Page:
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Uncomfortable Realities: Lowering Fatalities on South Australian Roads

2 minute read

We can throw millions of dollars at the roads, enforce stricter laws, or target risky drivers with high-tech cameras, but the uncomfortable reality is, none of this will lower the number of lives lost on South Australian roads without more effort on our part.

City street in Adelaide, SA

Throughout the year, the terms ‘speeding’, ‘racing’, ‘road rage’ and ‘head-on collision’ have made major headlines in traffic news. Of the lives lost on South Australian roads, the majority are drivers, followed by motorcyclists, passengers and pedestrians, leaving 532 seriously injured and 68 dead so far.

In June of 2021, SA recorded their 50th road-related death on Dukes Highway near Schubert Road when a Toyota 4WD and a B-double truck collided head-on. The apparent cause of the crash?

Inattention and fatigue.

A month later another head-on collision between a motorcycle and a semi-trailer on the same road took the life of a 33-year-old man from Bordertown – the 60th life lost in South Australia.

Stretching for 189km between Adelaide to Melbourne, Dukes Highway stands as the state’s deadliest major road.

Despite the highway undergoing several road improvements to reduce fatal accidents – through the installation of point-to-point speed cameras, wider centre lines and audio-tactile line markings – casualties continue to mount.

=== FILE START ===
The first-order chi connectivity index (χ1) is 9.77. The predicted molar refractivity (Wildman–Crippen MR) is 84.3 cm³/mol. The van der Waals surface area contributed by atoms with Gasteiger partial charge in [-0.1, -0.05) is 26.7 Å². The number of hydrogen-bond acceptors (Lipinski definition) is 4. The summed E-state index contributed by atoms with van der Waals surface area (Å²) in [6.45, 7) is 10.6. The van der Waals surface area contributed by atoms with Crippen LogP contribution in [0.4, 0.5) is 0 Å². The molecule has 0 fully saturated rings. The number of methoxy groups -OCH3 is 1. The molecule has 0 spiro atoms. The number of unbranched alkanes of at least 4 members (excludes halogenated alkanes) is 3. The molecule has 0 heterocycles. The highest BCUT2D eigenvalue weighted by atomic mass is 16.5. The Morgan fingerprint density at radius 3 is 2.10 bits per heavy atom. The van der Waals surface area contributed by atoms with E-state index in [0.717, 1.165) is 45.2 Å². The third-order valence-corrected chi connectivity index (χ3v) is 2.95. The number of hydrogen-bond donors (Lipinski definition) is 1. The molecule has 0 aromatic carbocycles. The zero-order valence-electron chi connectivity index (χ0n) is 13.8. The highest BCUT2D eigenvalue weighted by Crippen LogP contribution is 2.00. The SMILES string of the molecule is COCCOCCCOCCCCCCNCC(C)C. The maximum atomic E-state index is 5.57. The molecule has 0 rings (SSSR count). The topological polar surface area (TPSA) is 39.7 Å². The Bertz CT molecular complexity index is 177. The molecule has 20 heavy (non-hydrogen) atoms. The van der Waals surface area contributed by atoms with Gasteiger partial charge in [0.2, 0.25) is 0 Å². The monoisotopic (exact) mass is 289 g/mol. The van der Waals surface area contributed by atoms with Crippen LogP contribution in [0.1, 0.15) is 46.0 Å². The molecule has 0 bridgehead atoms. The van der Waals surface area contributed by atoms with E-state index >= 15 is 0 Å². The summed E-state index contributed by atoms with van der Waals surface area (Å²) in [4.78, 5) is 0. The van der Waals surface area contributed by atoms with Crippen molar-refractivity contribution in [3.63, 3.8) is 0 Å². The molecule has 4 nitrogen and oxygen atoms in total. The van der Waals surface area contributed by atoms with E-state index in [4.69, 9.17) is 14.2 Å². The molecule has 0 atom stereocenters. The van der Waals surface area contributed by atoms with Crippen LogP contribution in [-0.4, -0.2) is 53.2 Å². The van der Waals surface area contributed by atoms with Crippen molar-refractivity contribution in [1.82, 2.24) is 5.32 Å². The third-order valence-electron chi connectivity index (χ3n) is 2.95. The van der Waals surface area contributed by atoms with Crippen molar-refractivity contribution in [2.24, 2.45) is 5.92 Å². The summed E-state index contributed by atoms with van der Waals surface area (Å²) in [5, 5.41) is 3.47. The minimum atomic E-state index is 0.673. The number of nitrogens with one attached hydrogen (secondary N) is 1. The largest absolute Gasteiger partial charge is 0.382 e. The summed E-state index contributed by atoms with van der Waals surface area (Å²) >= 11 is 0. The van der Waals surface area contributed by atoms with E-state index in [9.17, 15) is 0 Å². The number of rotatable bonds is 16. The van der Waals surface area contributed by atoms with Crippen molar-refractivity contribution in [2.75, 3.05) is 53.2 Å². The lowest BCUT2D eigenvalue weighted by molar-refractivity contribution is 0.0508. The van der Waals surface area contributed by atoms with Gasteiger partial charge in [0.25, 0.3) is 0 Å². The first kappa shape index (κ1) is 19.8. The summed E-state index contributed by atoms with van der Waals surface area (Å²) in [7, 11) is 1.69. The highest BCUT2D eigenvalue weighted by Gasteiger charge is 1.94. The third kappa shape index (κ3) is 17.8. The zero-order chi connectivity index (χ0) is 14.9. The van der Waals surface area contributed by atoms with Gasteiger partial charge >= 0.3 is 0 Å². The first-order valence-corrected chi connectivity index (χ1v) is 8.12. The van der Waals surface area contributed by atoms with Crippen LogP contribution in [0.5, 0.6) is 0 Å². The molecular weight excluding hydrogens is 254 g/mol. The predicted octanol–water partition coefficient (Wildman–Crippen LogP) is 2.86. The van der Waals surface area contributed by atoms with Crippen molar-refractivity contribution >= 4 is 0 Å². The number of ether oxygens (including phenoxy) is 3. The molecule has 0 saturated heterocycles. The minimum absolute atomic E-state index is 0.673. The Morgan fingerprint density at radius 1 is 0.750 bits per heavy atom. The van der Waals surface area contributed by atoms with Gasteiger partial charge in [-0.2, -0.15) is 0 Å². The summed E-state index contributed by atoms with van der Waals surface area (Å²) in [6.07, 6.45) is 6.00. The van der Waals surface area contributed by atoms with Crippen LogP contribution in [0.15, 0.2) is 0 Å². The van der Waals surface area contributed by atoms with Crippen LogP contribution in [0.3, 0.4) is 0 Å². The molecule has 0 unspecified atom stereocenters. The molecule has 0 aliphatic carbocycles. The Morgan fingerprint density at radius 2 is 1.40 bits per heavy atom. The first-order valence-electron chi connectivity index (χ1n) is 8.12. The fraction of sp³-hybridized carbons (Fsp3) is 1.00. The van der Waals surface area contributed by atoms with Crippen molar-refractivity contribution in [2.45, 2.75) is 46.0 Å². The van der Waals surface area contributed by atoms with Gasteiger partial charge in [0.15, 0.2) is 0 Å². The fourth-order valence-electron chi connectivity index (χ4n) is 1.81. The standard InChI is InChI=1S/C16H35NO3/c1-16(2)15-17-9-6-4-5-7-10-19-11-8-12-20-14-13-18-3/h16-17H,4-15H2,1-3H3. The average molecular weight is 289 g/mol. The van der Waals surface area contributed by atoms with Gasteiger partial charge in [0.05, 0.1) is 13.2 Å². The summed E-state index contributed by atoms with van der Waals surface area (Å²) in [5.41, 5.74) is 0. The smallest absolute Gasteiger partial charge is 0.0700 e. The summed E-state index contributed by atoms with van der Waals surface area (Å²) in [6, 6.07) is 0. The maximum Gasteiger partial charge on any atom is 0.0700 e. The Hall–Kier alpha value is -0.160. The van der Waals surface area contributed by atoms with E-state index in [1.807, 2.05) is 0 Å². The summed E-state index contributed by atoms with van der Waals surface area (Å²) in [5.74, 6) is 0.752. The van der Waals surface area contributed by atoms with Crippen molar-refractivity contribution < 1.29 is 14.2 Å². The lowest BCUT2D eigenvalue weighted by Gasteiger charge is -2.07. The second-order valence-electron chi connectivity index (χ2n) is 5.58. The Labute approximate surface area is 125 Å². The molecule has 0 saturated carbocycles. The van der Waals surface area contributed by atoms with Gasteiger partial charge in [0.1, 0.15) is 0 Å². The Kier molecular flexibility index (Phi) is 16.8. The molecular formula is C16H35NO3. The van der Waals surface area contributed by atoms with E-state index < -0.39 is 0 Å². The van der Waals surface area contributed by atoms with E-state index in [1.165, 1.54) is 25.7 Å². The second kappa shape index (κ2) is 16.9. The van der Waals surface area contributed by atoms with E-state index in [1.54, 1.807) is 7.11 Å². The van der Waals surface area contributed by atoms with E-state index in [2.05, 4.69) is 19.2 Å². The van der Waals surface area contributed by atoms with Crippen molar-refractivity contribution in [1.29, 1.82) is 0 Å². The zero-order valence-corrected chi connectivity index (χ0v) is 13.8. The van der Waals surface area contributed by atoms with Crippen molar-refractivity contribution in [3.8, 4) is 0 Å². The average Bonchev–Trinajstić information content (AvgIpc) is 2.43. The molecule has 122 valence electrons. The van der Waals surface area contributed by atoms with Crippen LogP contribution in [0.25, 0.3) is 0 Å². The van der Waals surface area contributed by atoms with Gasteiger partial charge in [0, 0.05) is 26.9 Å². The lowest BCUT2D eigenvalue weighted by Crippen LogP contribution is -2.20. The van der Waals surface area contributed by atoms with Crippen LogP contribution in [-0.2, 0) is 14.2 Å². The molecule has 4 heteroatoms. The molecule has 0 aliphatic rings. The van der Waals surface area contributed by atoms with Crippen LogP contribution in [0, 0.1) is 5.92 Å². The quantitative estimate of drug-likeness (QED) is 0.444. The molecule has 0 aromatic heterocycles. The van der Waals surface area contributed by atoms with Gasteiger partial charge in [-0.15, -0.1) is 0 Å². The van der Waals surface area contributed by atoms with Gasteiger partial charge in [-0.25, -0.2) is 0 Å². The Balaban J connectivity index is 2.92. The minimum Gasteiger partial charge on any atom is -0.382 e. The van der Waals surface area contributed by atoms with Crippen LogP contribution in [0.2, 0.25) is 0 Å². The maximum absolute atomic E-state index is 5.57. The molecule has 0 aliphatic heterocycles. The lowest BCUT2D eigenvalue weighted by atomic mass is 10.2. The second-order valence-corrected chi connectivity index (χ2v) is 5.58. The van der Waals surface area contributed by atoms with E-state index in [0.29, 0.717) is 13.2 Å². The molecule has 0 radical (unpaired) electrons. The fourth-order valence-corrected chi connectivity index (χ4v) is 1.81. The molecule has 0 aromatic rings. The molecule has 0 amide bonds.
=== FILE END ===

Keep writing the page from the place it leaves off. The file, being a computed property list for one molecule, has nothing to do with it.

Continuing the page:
The implementation of stricter laws and penalties has not seemed to help much either.

For instance, despite potentially costing drivers up to nine demerit points and $1690 worth of fines, in 2020 alone, SA drivers still paid over $170 million in speeding fines suggesting that attitudes may not be changing.

The impact driving behaviour has on crash fatality increases the further we move away from urban roads. Factors often involved in regional and rural SA (where 64% of fatal crashes occur) include inattention, speeding, fatigue and intoxicated driving.

So, if we can’t rely on road upgrades or laws to change driver behaviour what can we do?

The solution lies in our responsibility to become aware of the factors that lead to serious injury and death on the roads and the areas where we must improve as a state to lower the road toll.

Avoiding the fatal five – distractionsspeeding, drink or drug driving, fatigue and seatbelt or helmet use – is a start, but promoting education that prevents and addresses these factors before they become habitual driving behaviours could have a longer-term impact.

This is exactly why we’ll be launching our Face-to-Face Traffic Offender Intervention Program (TOIP) in Adelaide CBD early next year. Our charity’s one-day course rehabilitates drivers facing court over traffic offences, usually for the first time, by covering the ‘Five Fatal Factors’ and the life-changing, human impact of unsafe driving behaviours.

Delivered either Face-to-Face, in a Virtual Classroom setting or Self-Paced Online, the three versions of the program help to remove geographical barriers, to ensure road safety education is available for those in metro, regional and remote South Australia.

With the goal of educating all Australian road users at a younger age, funds raised from TOIP will go towards offering youth programs to embed road safety messages in future drivers before they get on the roads.

As it stands, the number of road deaths occurring may be shockingly high, but by encouraging safer driving practices across the state and taking safety measures behind the wheel, we can do something about it.

To find out more about our programs click HERE.

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